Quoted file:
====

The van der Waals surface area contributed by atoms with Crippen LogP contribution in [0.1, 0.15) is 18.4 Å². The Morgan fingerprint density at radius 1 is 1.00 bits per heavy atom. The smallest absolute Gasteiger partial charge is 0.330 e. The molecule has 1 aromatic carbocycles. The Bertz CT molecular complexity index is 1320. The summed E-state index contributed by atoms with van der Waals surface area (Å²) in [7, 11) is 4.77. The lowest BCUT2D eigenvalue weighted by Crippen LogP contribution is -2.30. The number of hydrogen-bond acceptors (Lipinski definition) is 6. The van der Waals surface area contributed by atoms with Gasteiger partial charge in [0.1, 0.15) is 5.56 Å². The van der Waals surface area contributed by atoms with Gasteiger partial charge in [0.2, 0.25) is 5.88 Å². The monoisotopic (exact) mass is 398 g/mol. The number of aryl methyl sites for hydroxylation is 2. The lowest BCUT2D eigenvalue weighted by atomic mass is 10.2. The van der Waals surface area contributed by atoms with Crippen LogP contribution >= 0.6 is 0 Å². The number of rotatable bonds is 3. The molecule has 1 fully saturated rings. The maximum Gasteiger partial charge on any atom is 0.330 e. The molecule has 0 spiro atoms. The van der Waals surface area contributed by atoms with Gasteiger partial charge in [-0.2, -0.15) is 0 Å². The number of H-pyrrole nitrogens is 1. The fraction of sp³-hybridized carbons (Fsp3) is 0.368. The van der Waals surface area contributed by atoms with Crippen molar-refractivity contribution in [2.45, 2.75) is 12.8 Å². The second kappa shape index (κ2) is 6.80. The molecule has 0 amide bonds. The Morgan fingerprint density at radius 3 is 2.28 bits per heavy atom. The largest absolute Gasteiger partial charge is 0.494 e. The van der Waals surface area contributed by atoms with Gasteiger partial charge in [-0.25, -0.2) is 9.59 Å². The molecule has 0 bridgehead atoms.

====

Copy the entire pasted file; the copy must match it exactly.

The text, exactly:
The van der Waals surface area contributed by atoms with Crippen LogP contribution in [0.1, 0.15) is 18.4 Å². The Morgan fingerprint density at radius 1 is 1.00 bits per heavy atom. The smallest absolute Gasteiger partial charge is 0.330 e. The molecule has 1 aromatic carbocycles. The Bertz CT molecular complexity index is 1320. The summed E-state index contributed by atoms with van der Waals surface area (Å²) in [7, 11) is 4.77. The lowest BCUT2D eigenvalue weighted by Crippen LogP contribution is -2.30. The number of hydrogen-bond acceptors (Lipinski definition) is 6. The van der Waals surface area contributed by atoms with Gasteiger partial charge in [0.1, 0.15) is 5.56 Å². The van der Waals surface area contributed by atoms with Gasteiger partial charge in [0.2, 0.25) is 5.88 Å². The monoisotopic (exact) mass is 398 g/mol. The number of aryl methyl sites for hydroxylation is 2. The lowest BCUT2D eigenvalue weighted by atomic mass is 10.2. The van der Waals surface area contributed by atoms with Crippen LogP contribution >= 0.6 is 0 Å². The number of rotatable bonds is 3. The molecule has 1 fully saturated rings. The maximum Gasteiger partial charge on any atom is 0.330 e. The molecule has 0 spiro atoms. The van der Waals surface area contributed by atoms with Gasteiger partial charge in [-0.2, -0.15) is 0 Å². The number of H-pyrrole nitrogens is 1. The fraction of sp³-hybridized carbons (Fsp3) is 0.368. The van der Waals surface area contributed by atoms with Crippen molar-refractivity contribution in [2.45, 2.75) is 12.8 Å². The second kappa shape index (κ2) is 6.80. The molecule has 0 amide bonds. The Morgan fingerprint density at radius 3 is 2.28 bits per heavy atom. The largest absolute Gasteiger partial charge is 0.494 e. The van der Waals surface area contributed by atoms with Gasteiger partial charge in [-0.25, -0.2) is 9.59 Å². The molecule has 0 bridgehead atoms.